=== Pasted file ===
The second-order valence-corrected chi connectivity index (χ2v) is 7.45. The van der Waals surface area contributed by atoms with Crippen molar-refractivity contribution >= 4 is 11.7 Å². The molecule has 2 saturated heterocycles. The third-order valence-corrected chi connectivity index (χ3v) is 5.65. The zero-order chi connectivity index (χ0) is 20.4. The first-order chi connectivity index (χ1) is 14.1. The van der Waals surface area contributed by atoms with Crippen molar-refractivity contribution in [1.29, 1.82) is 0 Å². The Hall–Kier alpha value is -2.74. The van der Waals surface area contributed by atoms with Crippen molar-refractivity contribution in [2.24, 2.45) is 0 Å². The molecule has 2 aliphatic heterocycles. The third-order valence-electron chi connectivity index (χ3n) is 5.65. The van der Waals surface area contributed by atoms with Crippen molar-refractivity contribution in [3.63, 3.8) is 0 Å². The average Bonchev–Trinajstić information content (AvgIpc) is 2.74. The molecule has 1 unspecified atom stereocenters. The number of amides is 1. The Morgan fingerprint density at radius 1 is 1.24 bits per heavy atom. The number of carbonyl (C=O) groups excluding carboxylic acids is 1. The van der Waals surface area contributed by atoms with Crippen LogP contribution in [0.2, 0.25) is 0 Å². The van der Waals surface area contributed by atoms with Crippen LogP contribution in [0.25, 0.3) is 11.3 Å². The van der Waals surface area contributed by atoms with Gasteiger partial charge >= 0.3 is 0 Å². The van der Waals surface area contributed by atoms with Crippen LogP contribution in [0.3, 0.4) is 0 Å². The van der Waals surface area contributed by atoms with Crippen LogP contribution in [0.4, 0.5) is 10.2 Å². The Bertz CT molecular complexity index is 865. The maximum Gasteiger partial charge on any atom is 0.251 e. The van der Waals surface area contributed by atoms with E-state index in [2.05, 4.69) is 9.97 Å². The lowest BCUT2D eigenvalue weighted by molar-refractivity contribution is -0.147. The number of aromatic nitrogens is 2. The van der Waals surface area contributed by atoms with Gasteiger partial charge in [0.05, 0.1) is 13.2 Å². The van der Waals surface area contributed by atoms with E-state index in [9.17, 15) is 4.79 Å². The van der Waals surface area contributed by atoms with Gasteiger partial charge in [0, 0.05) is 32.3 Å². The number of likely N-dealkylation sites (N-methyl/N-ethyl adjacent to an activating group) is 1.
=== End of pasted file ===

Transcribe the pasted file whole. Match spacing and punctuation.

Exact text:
The second-order valence-corrected chi connectivity index (χ2v) is 7.45. The van der Waals surface area contributed by atoms with Crippen molar-refractivity contribution >= 4 is 11.7 Å². The molecule has 2 saturated heterocycles. The third-order valence-corrected chi connectivity index (χ3v) is 5.65. The zero-order chi connectivity index (χ0) is 20.4. The first-order chi connectivity index (χ1) is 14.1. The van der Waals surface area contributed by atoms with Crippen molar-refractivity contribution in [1.29, 1.82) is 0 Å². The Hall–Kier alpha value is -2.74. The van der Waals surface area contributed by atoms with Crippen molar-refractivity contribution in [2.24, 2.45) is 0 Å². The molecule has 2 aliphatic heterocycles. The third-order valence-electron chi connectivity index (χ3n) is 5.65. The van der Waals surface area contributed by atoms with Crippen molar-refractivity contribution in [3.63, 3.8) is 0 Å². The average Bonchev–Trinajstić information content (AvgIpc) is 2.74. The molecule has 1 unspecified atom stereocenters. The number of amides is 1. The Morgan fingerprint density at radius 1 is 1.24 bits per heavy atom. The number of carbonyl (C=O) groups excluding carboxylic acids is 1. The van der Waals surface area contributed by atoms with Crippen LogP contribution in [0.2, 0.25) is 0 Å². The van der Waals surface area contributed by atoms with Crippen LogP contribution in [0.25, 0.3) is 11.3 Å². The van der Waals surface area contributed by atoms with Gasteiger partial charge >= 0.3 is 0 Å². The van der Waals surface area contributed by atoms with Crippen LogP contribution in [0.3, 0.4) is 0 Å². The van der Waals surface area contributed by atoms with Crippen LogP contribution in [0.4, 0.5) is 10.2 Å². The Bertz CT molecular complexity index is 865. The maximum Gasteiger partial charge on any atom is 0.251 e. The van der Waals surface area contributed by atoms with E-state index in [2.05, 4.69) is 9.97 Å². The lowest BCUT2D eigenvalue weighted by molar-refractivity contribution is -0.147. The number of aromatic nitrogens is 2. The van der Waals surface area contributed by atoms with Gasteiger partial charge in [0.05, 0.1) is 13.2 Å². The van der Waals surface area contributed by atoms with E-state index in [9.17, 15) is 4.79 Å². The van der Waals surface area contributed by atoms with Gasteiger partial charge in [0, 0.05) is 32.3 Å². The number of likely N-dealkylation sites (N-methyl/N-ethyl adjacent to an activating group) is 1.